Five days later on 28 November 1499, a young man said to be the son and heir of George, Duke of Clarence, was beheaded at the Tower of London. The boy had been held as a prisoner in the Tower for some 14 years, following Henry’s victory at Bosworth. At the time of the executions of these two young men, it was commented that King Henry VII aged twenty years in two weeks.
Research in the Low Countries
As a result, a significant line of investigation for the project is the on-going research in the Low Countries (Netherlands, Belgium, Northern France and former Burgundian Netherlands) in the location where York/Warbeck spent much of his short life. With much of the archival material in England destroyed during the reign of Henry VII (see above and Archival Destruction), records in the Low Countries seem to have survived relatively intact.
One of the leading teams for the project is the Dutch Research Group, led by Nathalie Nijman-Bliekendaal, and based in the Netherlands. From time to time, some of their research will be published.
We begin with a remarkable discovery by Nathalie in the Tournament Tapestry of Valenciennes and its apparent depiction of Richard of England at the Burgundian court in 1494.
Does the TOURNAMENT TAPESTRY IN THE MUSEUM OF VALENCIENNES represent ‘The New Young King of England’ among the royal spectators?
In ‘The Tournament Tapestry of Valenciennes’ Nathalie Nijman-Bliekendaal © 2019 considers the contemporary material surrounding this remarkable tapestry and whether the artwork depicts the young man claiming to be Richard IV of England, the youngest son of Edward IV. First published in the Ricardian Bulletin magazine of December 2019, pp.45-53, you can now view this article here.
Our very grateful thanks go to John Saunders, editor of the Ricardian Bulletin magazine, for his kind permission to publish this new research here for you.
Following the publication of Nathalie Nijman-Bliekendaal’s article on the Tournament Tapestry at Valenciennes, two interesting letters were received by the Ricardian Bulletin magazine. We are delighted to be able to publish these here for you. The first letter comes from Marilyn Garabet, a researcher of many years standing into the life and times of King Richard III, and concerns the eyes of the young man depicted on the tapestry. The second letter comes from Keith Dowen, Assistant Curator of Arms at the Royal Armouries, and concerns the possibility that the tapestry may date from a much earlier period than 1494. Our thanks to Marilyn and Keith for raising these important questions. Please see below for the questions, and Nathalie’s response.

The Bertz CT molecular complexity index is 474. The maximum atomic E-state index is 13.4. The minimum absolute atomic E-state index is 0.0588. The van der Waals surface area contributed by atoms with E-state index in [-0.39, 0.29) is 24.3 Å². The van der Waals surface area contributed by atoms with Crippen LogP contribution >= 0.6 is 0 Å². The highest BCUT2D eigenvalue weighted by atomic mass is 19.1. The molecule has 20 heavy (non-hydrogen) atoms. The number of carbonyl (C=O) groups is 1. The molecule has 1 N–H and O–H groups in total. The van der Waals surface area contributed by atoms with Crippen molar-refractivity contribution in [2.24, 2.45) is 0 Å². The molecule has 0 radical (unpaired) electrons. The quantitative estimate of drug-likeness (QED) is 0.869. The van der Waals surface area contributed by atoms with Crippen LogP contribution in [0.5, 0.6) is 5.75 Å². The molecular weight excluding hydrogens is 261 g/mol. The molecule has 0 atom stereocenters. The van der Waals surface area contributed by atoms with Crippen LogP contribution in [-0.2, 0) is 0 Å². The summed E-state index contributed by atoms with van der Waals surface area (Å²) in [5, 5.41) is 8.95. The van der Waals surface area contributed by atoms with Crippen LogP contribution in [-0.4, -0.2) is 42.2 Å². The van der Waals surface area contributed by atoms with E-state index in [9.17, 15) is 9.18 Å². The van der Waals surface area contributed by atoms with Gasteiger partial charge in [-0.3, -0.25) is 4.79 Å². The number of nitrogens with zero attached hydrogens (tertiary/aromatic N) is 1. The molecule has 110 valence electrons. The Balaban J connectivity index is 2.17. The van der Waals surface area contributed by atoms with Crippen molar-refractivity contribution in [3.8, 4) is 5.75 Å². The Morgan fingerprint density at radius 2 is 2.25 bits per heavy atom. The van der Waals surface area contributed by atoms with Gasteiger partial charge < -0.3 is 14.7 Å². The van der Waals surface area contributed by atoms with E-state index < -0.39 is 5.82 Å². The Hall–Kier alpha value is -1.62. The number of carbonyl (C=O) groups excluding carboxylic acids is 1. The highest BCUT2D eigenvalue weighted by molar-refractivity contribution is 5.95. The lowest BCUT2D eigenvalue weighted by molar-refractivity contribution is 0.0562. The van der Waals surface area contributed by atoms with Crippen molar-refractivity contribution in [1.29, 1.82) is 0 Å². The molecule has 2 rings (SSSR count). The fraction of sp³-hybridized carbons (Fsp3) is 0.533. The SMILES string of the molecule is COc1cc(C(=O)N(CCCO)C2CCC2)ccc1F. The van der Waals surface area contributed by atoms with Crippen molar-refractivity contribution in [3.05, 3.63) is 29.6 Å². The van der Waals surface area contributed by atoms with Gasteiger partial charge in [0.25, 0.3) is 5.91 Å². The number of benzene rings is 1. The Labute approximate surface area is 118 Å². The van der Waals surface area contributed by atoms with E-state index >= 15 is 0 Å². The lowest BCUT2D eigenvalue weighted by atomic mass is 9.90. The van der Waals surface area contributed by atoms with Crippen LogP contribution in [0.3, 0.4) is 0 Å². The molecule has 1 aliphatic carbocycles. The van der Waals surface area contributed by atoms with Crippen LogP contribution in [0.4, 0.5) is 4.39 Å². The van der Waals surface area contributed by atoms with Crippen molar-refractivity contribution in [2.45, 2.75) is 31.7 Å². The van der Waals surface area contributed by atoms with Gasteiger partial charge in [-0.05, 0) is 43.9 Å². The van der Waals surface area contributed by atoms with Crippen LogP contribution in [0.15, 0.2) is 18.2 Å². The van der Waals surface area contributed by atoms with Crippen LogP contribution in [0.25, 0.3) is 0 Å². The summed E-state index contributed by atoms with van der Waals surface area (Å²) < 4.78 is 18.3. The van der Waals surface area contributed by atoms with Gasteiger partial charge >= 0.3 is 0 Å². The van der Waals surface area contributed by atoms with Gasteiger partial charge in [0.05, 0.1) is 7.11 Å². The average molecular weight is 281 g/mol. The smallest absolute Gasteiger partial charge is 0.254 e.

The Tournament Tapestry: From Marilyn Garabet, Ricardian Bulletin (March 2020), pp.3-4.
I read my Bulletin with great interest, as usual, and was fascinated by the article about the Tournament Tapestry. Another factor in favour of the unidentified man being Perkin Warbeck is the depiction of his eyes. Henry VII’s envoy, Richmond Herald, remarked to the Milanese ambassador in 1497 that the young man’s left eye was defective and lacked a little brightness, ‘que manca un poco da strambre’, and that, for this reason, he was ‘not handsome’. Ann Wroe believes this disfiguring blemish can clearly be seen in the Arras sketch (see Ann Wroe: Perkin; a story of deception, Vintage 2004, pp.9-11). Francis Bacon unkindly refers to Perkin’s defective eyesight when he tells how the young man began ‘to squint one eye upon the crown and another upon the sanctuary’ (Francis Bacon: The History of the Reign of King Henry VII, Hesperus Press Ltd, 2007, p.126).
Certainly, the young man depicted on the Tournament Tapestry has eyes of different shapes and sizes, one possibly having a squint and the other noticeably smaller and paler with distinctive lines at the corner which could indicate scars from an injury. It would be interesting to see an enlargement of this part of the tapestry, which could, indeed, show a true, rare likeness of the man known as ‘Perkin Warbeck’.
The Tournament Tapestry: From Keith Dowen, Ricardian Bulletin (June 2020), pp.3-4, with Nathalie Nijman-Bliekendaal’s response to both Marilyn and Keith’s letters, Ricardian Bulletin (June 2020), pp. 21-24. You can now read these here.